The liver makes most of the cholesterol in the body, but dietary cholesterol plays an important role in controlling all the cholesterol levels in the body. The levels include the total cholesterol and the good and bad cholesterol. Good cholesterol, the HDL (high-density lipoproteins), protects the heart by helping to transport excess cholesterol from the arteries back to the liver for break and disposal. On the other hand, the bad LDL (low-density lipoproteins) cholesterol builds up plaque that clogs the arteries and hinders normal blood flow. A low cholesterol diet should not only reduce the total cholesterol and LDL levels, it must also increase the HDL level at the same time.
The main sources of dietary cholesterol are animal-derived foods rich in cholesterol and saturated fats, such as organ meats, egg yolk, butter and other full-cream dairy products. Trans fats (as those in deep-fried foods) and hydrogenated fats (as those in bakery items) are the other culprits. In a low cholesterol diet, you would replace saturated fats with polyunsaturated and monounsaturated fats such as oils of olive, canola, peanut, flaxseed, sunflower, and so on.
Fats to Avoid
As far as trans fats and hydrogenated fats are concerned, it is advisable to avoid them as far as possible, which means taking away French fries, crispies, cakes, cookies, pastries, and ice-creams from the low cholesterol diet menu.
Recommended Low Cholesterol Diet
Foods that should make an essential part of a low cholesterol diet must come from the following food groups:
- Cereals and grains: Whole-wheat bread, unpolished rice, and oats-based Cereals are foods that are rich in fiber, which helps sweep away the bad LDL cholesterol from the blood. In a low cholesterol diet it is essential to replace white bread and other refined, polished grains with whole-grain varieties.
- Nuts and seeds: Nuts like almonds, peanuts, walnuts and seeds like flaxseeds are rich in antioxidants (such as vitamin E and selenium) and in good fats, called omega-3 fatty acids, which protect the heart by increasing the HDL level. Nuts and seeds are also a rich source of fiber. The best way to include flaxseeds in a low cholesterol diet is by grinding them and sprinkling over cereals and salads.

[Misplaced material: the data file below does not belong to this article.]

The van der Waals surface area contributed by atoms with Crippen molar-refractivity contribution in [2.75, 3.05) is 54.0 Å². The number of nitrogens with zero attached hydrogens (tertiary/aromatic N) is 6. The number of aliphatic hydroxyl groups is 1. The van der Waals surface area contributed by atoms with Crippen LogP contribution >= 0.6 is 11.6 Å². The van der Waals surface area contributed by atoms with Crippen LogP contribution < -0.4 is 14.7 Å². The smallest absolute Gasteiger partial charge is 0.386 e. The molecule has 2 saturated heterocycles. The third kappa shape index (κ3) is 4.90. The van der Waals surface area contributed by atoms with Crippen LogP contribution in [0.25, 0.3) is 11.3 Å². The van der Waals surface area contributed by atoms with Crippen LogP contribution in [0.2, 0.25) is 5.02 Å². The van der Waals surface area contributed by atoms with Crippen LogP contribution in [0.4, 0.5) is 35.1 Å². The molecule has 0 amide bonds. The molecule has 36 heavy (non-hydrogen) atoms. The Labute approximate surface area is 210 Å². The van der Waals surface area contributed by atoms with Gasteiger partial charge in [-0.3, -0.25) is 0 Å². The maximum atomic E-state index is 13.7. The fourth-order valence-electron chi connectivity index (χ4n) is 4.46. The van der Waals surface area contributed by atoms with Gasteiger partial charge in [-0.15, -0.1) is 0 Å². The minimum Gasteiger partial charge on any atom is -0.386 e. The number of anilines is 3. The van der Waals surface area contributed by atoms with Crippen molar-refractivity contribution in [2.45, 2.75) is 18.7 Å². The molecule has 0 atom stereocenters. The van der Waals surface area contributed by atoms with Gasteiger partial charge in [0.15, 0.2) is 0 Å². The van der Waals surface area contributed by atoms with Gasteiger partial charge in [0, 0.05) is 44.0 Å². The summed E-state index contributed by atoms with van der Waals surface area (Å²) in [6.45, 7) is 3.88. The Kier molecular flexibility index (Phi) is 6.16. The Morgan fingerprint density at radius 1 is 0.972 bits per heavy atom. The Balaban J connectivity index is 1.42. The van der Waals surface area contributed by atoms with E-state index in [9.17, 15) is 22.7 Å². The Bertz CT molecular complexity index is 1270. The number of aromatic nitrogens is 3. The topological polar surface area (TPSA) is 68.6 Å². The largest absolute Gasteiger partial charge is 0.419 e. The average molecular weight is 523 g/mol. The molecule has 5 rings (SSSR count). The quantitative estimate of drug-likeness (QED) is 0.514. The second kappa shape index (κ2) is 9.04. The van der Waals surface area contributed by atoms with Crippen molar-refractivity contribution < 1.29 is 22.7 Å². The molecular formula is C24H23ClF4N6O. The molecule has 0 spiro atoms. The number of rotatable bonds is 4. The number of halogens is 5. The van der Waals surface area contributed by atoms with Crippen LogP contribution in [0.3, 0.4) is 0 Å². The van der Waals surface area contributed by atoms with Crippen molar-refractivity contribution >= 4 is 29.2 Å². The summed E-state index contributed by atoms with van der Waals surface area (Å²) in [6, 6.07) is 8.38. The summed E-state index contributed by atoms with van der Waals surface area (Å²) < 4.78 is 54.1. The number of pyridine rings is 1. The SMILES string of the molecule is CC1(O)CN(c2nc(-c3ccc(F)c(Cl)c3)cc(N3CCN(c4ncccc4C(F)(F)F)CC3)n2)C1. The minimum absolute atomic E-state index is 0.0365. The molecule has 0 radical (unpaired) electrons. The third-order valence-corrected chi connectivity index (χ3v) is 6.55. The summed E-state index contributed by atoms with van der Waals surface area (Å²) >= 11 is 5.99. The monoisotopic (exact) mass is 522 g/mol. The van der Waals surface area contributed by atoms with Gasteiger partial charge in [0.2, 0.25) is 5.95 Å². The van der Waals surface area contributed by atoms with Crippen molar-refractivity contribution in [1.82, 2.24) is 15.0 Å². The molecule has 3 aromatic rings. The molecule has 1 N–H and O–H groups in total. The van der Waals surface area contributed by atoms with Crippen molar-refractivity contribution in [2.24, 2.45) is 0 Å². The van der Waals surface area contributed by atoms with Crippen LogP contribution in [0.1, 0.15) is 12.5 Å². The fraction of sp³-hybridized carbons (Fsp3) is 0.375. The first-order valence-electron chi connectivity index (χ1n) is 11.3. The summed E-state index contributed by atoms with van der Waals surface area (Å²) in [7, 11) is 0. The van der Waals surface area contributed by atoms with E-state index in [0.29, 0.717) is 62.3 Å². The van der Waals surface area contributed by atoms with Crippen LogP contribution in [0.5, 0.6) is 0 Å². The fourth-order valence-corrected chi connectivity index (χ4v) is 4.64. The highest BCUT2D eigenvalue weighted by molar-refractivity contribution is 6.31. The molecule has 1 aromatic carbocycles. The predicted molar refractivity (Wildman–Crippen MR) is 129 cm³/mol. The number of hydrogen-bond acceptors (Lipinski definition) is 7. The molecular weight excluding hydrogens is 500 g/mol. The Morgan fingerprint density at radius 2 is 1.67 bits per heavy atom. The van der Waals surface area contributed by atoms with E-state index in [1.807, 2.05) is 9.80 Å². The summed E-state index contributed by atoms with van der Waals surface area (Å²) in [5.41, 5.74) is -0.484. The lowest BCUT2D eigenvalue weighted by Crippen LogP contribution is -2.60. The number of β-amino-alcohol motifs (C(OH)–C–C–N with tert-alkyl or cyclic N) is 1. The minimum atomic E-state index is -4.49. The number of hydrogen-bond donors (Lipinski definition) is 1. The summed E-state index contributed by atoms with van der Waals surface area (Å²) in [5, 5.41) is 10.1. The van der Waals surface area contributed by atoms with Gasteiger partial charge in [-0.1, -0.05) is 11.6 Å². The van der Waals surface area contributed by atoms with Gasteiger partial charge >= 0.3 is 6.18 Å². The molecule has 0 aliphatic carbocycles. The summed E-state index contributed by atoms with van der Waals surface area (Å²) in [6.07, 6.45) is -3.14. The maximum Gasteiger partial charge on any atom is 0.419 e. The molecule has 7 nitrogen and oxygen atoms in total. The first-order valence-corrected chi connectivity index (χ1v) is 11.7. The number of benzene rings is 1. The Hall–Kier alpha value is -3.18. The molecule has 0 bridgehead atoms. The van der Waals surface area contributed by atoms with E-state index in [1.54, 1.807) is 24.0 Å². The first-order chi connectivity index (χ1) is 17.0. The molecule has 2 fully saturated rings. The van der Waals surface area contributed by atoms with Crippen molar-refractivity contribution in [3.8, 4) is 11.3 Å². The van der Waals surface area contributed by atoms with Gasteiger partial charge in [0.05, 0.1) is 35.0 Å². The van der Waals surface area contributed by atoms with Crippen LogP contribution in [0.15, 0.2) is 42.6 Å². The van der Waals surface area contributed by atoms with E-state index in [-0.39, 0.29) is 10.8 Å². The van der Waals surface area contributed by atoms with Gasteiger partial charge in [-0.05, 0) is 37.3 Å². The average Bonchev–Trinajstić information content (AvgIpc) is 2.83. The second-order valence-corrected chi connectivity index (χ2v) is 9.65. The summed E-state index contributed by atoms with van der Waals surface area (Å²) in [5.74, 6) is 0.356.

- Fish: Non vegetarians can choose to have a fatty cold-water fish such as salmon or tuna twice a week to get a rich supply of omega-3 fatty acids.
- Beans and legumes: Beans, legumes and lentils are rich sources of protein and fiber and are low in fat content. They make an ideal substitute for meats. Soy cheese (tofu) is another good meat substitute in a low cholesterol diet.
- Fiber-rich foods: Foods like oats, barley, psyllium, apples, pears, prunes, kidney beans and Brussels sprouts are rich in soluble fiber, which acts like a broom to sweep out the cholesterol from the arms.
- Fruits and vegetables: Fresh fruits and vegetables are loaded with fiber, antioxidants, flavanoids and plant sterols, all of which help lower cholesterol and raise HDL level. Some 8-10 servings of fruits and vegetables should be included in the daily low cholesterol diet.
- Garlic, onion: Some people believe garlic regulates liver functioning and dissolve the cholesterol deposits in the treaties. Others swear that including just half a raw onion in the daily low cholesterol diet can lower LDL level and increase HDL level.
Following a low cholesterol diet, with regular exercise, and cutting out on meats, full-cream dairy products, deep-fried foods and bakery items, can go a long way in lowering total cholesterol. Similarly, it lowers LDL cholesterol levels while raising the HDL level.